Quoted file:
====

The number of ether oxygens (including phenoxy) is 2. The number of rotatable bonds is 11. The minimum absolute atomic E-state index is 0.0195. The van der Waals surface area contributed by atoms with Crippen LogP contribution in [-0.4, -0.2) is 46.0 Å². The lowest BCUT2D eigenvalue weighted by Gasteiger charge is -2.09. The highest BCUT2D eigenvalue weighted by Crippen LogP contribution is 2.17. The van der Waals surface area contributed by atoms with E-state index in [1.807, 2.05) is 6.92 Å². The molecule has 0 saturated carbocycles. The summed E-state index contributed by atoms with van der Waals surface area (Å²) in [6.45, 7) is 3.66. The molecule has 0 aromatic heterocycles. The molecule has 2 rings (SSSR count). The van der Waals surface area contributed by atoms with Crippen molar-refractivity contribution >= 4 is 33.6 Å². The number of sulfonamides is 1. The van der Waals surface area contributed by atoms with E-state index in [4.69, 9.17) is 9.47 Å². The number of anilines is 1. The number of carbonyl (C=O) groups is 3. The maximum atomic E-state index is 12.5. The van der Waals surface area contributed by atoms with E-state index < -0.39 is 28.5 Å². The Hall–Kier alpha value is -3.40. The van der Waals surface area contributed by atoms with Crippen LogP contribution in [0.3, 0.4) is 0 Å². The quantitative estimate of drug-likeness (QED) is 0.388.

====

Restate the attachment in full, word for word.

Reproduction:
The number of ether oxygens (including phenoxy) is 2. The number of rotatable bonds is 11. The minimum absolute atomic E-state index is 0.0195. The van der Waals surface area contributed by atoms with Crippen LogP contribution in [-0.4, -0.2) is 46.0 Å². The lowest BCUT2D eigenvalue weighted by Gasteiger charge is -2.09. The highest BCUT2D eigenvalue weighted by Crippen LogP contribution is 2.17. The van der Waals surface area contributed by atoms with E-state index in [1.807, 2.05) is 6.92 Å². The molecule has 0 saturated carbocycles. The summed E-state index contributed by atoms with van der Waals surface area (Å²) in [6.45, 7) is 3.66. The molecule has 0 aromatic heterocycles. The molecule has 2 rings (SSSR count). The van der Waals surface area contributed by atoms with Crippen molar-refractivity contribution >= 4 is 33.6 Å². The number of sulfonamides is 1. The van der Waals surface area contributed by atoms with E-state index in [4.69, 9.17) is 9.47 Å². The number of anilines is 1. The number of carbonyl (C=O) groups is 3. The maximum atomic E-state index is 12.5. The van der Waals surface area contributed by atoms with E-state index < -0.39 is 28.5 Å². The Hall–Kier alpha value is -3.40. The van der Waals surface area contributed by atoms with Crippen LogP contribution in [0.3, 0.4) is 0 Å². The quantitative estimate of drug-likeness (QED) is 0.388.